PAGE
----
Apple has announced that it will soon roll out a feature allowing users to block tech companies from tracking their activities online and on other apps in a move that has angered Facebook over its impact on data collection.
When the new privacy measure kicks into action in the next few weeks, users would receive a warning notifying them that a tech company would like to track their activity on other apps and websites that they visit, as well as offering companies a chance to justify why users should allow monitoring. Users will then get to choose to allow tracking or block further data gathering.
The feature, christened App Tracking Transparency, will be incorporated in its iOS 14.5 updates, expected to be released in April, although Apple will not begin prompting users until later in the spring.
Facebook has grumbled to Apple about the recent measure, calling it a “discouraging prompt,” arguing that it will hurt app developers and claiming Apple is engaging in anti-competitive action to boost its advertising features.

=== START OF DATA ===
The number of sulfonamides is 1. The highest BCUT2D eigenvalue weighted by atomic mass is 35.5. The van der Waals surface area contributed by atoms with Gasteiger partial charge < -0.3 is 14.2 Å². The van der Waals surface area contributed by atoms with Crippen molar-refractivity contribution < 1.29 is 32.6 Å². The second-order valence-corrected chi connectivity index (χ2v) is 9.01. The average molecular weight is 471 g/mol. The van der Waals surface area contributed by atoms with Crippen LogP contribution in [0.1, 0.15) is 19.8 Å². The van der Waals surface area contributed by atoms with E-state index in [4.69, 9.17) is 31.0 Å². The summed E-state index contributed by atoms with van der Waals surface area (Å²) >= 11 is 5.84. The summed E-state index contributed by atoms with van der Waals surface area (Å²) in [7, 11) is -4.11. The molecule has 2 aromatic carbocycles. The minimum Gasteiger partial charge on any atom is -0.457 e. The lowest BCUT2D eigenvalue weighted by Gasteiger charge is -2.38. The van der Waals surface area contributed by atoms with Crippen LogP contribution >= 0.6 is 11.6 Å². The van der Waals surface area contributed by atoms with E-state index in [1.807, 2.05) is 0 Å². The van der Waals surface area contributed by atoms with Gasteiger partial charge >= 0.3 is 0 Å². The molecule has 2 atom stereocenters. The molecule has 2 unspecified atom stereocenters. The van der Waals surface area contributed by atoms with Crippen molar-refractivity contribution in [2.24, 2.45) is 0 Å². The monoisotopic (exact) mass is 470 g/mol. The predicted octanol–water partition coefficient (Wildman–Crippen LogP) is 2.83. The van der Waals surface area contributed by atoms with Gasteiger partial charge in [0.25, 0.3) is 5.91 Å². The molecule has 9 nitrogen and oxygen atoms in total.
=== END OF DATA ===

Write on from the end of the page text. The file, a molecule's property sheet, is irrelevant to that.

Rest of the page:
Apple has robustly defended the feature by stating that tracking will not be prohibited. It will simply require companies “to obtain explicit user consent” and make the whole process “more transparent and under user control.”
This comes after Apple CEO Tim Cook declared that tech companies could “no longer turn a blind eye to a theory of technology that says all engagement is good engagement,” seen as a shot at Facebook’s data collection methods.
The rollout of the feature and the feud with Facebook come as Apple battles off legal action by Epic Games, the maker of Fortnite, over claims that Apple quells competition by forcing developers to use its own payment system, rather than directly through the app.